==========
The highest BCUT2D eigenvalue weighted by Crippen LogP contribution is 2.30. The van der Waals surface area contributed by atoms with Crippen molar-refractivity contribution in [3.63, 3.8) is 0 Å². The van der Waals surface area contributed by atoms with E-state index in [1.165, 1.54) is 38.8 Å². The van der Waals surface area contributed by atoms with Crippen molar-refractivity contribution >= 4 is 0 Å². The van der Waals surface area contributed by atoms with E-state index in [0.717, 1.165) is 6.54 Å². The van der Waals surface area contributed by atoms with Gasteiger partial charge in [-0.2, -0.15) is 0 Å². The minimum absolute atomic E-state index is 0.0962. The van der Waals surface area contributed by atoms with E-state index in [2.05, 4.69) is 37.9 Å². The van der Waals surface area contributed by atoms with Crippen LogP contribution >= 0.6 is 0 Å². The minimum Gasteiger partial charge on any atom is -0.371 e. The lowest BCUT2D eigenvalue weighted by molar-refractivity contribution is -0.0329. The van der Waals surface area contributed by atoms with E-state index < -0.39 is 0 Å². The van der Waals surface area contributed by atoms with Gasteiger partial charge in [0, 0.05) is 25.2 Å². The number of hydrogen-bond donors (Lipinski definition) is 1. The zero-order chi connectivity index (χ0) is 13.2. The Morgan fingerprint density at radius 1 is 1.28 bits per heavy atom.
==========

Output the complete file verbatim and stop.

The highest BCUT2D eigenvalue weighted by Crippen LogP contribution is 2.30. The van der Waals surface area contributed by atoms with Crippen molar-refractivity contribution in [3.63, 3.8) is 0 Å². The van der Waals surface area contributed by atoms with E-state index in [1.165, 1.54) is 38.8 Å². The van der Waals surface area contributed by atoms with Crippen molar-refractivity contribution >= 4 is 0 Å². The van der Waals surface area contributed by atoms with E-state index in [0.717, 1.165) is 6.54 Å². The van der Waals surface area contributed by atoms with Gasteiger partial charge in [-0.2, -0.15) is 0 Å². The minimum absolute atomic E-state index is 0.0962. The van der Waals surface area contributed by atoms with E-state index in [2.05, 4.69) is 37.9 Å². The van der Waals surface area contributed by atoms with Crippen LogP contribution >= 0.6 is 0 Å². The minimum Gasteiger partial charge on any atom is -0.371 e. The lowest BCUT2D eigenvalue weighted by molar-refractivity contribution is -0.0329. The van der Waals surface area contributed by atoms with E-state index < -0.39 is 0 Å². The van der Waals surface area contributed by atoms with Gasteiger partial charge in [0, 0.05) is 25.2 Å². The number of hydrogen-bond donors (Lipinski definition) is 1. The zero-order chi connectivity index (χ0) is 13.2. The Morgan fingerprint density at radius 1 is 1.28 bits per heavy atom.